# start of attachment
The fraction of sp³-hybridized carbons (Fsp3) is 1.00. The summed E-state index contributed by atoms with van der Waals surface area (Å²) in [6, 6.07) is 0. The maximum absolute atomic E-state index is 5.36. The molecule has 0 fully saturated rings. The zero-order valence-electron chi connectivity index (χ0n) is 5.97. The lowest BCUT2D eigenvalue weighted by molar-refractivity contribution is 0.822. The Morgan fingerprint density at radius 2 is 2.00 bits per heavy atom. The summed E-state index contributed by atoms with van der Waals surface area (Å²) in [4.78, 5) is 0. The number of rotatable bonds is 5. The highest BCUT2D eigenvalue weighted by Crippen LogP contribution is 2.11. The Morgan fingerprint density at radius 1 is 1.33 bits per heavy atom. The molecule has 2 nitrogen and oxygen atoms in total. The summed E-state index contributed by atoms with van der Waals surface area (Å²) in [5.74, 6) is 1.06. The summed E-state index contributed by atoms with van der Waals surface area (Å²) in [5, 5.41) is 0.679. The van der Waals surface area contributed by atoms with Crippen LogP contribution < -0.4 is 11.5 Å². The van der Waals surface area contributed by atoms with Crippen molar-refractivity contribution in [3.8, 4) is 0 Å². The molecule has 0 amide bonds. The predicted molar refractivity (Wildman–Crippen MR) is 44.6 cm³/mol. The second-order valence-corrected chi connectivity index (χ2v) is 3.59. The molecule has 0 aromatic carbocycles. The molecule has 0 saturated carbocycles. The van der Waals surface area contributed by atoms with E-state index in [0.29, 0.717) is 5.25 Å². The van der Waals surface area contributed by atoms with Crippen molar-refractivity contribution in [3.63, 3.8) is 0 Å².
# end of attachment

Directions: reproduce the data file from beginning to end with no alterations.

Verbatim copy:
The fraction of sp³-hybridized carbons (Fsp3) is 1.00. The summed E-state index contributed by atoms with van der Waals surface area (Å²) in [6, 6.07) is 0. The maximum absolute atomic E-state index is 5.36. The molecule has 0 fully saturated rings. The zero-order valence-electron chi connectivity index (χ0n) is 5.97. The lowest BCUT2D eigenvalue weighted by molar-refractivity contribution is 0.822. The Morgan fingerprint density at radius 2 is 2.00 bits per heavy atom. The summed E-state index contributed by atoms with van der Waals surface area (Å²) in [4.78, 5) is 0. The number of rotatable bonds is 5. The highest BCUT2D eigenvalue weighted by Crippen LogP contribution is 2.11. The Morgan fingerprint density at radius 1 is 1.33 bits per heavy atom. The molecule has 2 nitrogen and oxygen atoms in total. The summed E-state index contributed by atoms with van der Waals surface area (Å²) in [5.74, 6) is 1.06. The summed E-state index contributed by atoms with van der Waals surface area (Å²) in [5, 5.41) is 0.679. The van der Waals surface area contributed by atoms with Crippen LogP contribution < -0.4 is 11.5 Å². The van der Waals surface area contributed by atoms with Crippen molar-refractivity contribution in [3.8, 4) is 0 Å². The molecule has 0 amide bonds. The predicted molar refractivity (Wildman–Crippen MR) is 44.6 cm³/mol. The second-order valence-corrected chi connectivity index (χ2v) is 3.59. The molecule has 0 aromatic carbocycles. The molecule has 0 saturated carbocycles. The van der Waals surface area contributed by atoms with E-state index in [0.29, 0.717) is 5.25 Å². The van der Waals surface area contributed by atoms with Crippen molar-refractivity contribution in [3.63, 3.8) is 0 Å².